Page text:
Below is the translation of the passage from Nayyeri’s interview related to the 1988 massacre:
English translation of passage from interview of Hossein-Ali Nayyeri with Iran’s Islamic Revolution Documents Center (IRDC), 9 July 2022:
Interviewer: In recent years, the issue of the executions of the 1980s, and in particular those of 1988, has been brought up. Do you have any comment on this?
Hossein-Ali Nayyeri: That was a special period. The country was in a critical state. If it wasn’t for Imam [Khomeini]’s decisiveness, maybe we wouldn’t have this security at all. Maybe the situation would have been different. Perhaps the Islamic Republic would not have survived at all. There were 50 to 60 terrorist attacks each day in Tehran and other cities. In such critical circumstances what were we to do? We had to hand down verdicts decisively. He who is running the court and dealing with the cases has to resolve the cases. In such circumstances, we cannot run the country by offering them hugs and kisses!”
Interviewer: Some ask what was the need to try once again those who were already in prison and serving their sentences?
Hossein-Ali Nayyeri: They were not tried again for the same case. They staged riots in prisons once again. Even inside the prison, they had their cohesion. Not only did they have organisational interactions, but they had set up a new organisational structure inside the prisons. They would receive information from outside prison through the means that they knew of. The atmosphere of the prison was in their hands and therefore new conspiracies were at work. They weren’t just trying to serve their time.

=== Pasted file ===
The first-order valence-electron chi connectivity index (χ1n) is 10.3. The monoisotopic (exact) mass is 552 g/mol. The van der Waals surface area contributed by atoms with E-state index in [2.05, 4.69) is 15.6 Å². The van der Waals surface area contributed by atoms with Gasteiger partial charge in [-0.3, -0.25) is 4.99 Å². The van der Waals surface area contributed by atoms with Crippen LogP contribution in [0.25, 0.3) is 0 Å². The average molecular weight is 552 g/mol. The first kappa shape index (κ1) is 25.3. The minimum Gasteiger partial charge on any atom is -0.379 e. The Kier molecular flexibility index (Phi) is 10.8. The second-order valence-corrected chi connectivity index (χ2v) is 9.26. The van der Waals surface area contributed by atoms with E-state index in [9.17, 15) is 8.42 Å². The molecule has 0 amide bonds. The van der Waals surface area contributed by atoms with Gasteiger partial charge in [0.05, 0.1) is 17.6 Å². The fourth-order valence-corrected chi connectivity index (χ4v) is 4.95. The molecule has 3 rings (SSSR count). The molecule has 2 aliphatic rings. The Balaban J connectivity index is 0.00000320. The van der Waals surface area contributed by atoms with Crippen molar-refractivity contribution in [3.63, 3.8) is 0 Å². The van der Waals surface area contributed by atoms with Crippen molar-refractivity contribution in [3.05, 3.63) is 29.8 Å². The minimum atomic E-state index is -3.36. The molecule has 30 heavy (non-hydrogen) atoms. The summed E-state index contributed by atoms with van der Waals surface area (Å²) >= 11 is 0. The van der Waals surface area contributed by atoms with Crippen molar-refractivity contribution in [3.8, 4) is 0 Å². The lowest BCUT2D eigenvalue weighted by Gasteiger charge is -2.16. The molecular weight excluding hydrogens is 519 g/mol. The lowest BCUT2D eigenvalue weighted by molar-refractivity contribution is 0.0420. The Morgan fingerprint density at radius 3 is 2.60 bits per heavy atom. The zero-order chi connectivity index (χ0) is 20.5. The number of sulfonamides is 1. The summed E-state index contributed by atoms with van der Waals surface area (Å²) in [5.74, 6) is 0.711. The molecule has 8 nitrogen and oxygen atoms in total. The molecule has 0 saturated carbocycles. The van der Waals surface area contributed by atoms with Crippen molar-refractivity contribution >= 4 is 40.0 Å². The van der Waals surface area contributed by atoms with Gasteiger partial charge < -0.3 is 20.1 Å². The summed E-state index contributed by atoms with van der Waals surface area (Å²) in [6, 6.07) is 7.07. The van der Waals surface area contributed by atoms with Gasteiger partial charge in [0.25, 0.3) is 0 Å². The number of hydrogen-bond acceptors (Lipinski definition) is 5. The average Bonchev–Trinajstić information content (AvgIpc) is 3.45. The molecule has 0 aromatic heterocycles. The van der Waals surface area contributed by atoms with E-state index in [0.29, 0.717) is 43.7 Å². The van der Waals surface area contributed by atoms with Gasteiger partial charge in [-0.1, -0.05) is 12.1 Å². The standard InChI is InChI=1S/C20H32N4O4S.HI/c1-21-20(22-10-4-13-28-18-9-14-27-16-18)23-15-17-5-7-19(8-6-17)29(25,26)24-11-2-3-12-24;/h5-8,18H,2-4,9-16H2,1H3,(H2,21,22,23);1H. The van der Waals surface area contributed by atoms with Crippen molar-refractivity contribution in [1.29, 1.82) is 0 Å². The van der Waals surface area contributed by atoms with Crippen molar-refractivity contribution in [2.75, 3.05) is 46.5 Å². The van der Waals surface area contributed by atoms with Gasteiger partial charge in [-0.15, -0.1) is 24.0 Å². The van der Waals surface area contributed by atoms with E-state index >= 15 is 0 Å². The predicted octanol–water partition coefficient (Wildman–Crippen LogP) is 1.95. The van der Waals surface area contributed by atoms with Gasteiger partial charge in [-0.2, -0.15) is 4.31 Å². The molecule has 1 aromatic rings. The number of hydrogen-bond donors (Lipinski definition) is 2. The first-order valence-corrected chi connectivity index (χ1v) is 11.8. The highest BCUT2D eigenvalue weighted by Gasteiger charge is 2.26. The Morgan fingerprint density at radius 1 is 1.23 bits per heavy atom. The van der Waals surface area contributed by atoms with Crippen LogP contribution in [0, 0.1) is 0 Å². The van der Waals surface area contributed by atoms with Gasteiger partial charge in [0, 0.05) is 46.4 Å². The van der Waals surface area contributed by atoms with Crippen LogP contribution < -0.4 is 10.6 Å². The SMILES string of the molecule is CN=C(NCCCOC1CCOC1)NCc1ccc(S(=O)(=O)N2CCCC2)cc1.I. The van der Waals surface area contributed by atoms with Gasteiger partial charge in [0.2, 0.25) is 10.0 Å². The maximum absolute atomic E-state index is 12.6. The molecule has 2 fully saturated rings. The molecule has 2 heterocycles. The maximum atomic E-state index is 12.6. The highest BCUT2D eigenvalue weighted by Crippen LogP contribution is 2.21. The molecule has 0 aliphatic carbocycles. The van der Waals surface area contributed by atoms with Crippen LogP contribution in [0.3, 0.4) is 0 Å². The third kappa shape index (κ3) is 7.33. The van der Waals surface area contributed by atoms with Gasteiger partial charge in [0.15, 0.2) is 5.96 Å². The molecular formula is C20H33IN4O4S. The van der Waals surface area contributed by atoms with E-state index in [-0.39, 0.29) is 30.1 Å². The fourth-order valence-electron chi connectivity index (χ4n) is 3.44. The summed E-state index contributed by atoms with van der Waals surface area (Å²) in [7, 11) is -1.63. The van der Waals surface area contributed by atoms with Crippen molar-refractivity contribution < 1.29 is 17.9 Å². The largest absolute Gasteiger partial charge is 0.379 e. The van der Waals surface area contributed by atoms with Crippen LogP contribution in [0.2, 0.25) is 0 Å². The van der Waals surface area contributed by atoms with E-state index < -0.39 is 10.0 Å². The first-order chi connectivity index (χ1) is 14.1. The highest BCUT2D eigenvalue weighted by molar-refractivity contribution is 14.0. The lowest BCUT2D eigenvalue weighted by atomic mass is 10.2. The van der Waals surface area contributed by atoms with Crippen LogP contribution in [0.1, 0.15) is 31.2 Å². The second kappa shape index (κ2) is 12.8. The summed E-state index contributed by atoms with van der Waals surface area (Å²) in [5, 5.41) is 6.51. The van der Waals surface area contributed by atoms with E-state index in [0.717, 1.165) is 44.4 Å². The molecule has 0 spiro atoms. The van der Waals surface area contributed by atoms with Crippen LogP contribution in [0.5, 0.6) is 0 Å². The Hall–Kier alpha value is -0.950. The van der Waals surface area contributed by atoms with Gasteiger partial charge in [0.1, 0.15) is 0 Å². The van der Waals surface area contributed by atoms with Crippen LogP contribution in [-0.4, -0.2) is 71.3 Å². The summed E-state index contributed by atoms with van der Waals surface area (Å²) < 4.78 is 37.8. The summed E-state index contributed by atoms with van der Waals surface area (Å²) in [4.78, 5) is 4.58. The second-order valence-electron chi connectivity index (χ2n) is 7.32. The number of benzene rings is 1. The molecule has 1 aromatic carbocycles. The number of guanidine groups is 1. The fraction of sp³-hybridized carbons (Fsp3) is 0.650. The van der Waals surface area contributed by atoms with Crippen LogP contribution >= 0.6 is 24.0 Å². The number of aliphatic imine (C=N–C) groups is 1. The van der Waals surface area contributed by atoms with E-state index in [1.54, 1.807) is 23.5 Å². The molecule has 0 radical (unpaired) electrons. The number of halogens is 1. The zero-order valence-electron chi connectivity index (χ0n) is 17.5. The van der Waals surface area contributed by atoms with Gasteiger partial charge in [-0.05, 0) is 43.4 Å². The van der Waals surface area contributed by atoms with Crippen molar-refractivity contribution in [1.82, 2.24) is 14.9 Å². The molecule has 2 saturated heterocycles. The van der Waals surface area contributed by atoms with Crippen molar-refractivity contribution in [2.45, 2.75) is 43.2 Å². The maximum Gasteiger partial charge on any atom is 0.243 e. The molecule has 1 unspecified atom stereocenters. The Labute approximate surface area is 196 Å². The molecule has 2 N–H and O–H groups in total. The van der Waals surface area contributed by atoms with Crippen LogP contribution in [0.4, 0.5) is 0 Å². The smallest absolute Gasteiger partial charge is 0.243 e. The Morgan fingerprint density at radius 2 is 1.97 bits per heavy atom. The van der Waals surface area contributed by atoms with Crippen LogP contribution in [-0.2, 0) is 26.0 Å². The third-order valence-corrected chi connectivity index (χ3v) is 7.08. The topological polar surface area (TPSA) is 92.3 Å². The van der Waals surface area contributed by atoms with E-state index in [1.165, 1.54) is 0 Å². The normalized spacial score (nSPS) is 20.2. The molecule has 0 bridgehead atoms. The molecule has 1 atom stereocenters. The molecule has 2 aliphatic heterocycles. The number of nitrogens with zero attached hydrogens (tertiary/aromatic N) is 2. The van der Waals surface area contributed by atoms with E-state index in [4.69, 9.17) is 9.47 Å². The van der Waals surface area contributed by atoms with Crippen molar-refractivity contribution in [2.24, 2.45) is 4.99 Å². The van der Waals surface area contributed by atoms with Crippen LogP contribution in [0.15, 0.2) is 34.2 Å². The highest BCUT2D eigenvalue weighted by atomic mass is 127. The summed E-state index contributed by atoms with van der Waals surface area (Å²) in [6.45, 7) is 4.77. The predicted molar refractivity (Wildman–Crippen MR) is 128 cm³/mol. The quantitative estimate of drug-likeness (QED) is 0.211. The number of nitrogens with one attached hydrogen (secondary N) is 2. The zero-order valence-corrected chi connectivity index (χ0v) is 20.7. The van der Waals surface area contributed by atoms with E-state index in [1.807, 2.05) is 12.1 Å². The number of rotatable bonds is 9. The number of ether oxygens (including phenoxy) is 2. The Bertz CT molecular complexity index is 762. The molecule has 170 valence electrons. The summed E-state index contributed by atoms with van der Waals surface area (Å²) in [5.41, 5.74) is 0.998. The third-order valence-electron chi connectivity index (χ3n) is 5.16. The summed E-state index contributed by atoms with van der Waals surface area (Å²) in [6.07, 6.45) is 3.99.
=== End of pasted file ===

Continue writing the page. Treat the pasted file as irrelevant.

It’s one thing for someone who, for example, has a five-year prison sentence to say, “I have to stay in prison for five years; why should I care about what they are they doing?” but these people had conspired and coordinated with outside [prison]. That is, they wanted to continue their malice. They said that we should cause economic harm to the regime. Let’s cut the phone cords. Let’s break the lamps, etc. The regime cannot be overthrown with such [trivial] acts. It was childish stubbornness like, for example, when a mother punishes a child, and the child goes somewhere and does something annoying. In a country with so much expenses, would the system be overthrown by breaking four light bulbs?
Interviewer: If they feigned repentance, would they still be pardoned?
Hossein-Ali Nayyeri: We were looking for excuses to release the person. What should we do with a 16 or 17-year-old kid who distributed four leaflets and has no prior history of fighting and now he is in prison? We would free him to go to his mother and father. The prison environment is a polluted environment. He would become worse if he stays there. Many of them learned to become criminals in prison. First, they would go to prison for a knife attack, but then they’d learn from four professional criminals how to be a proper criminal. Prison makes a person more skilled in crime. Therefore, in many cases, we tried not to keep these people in prison.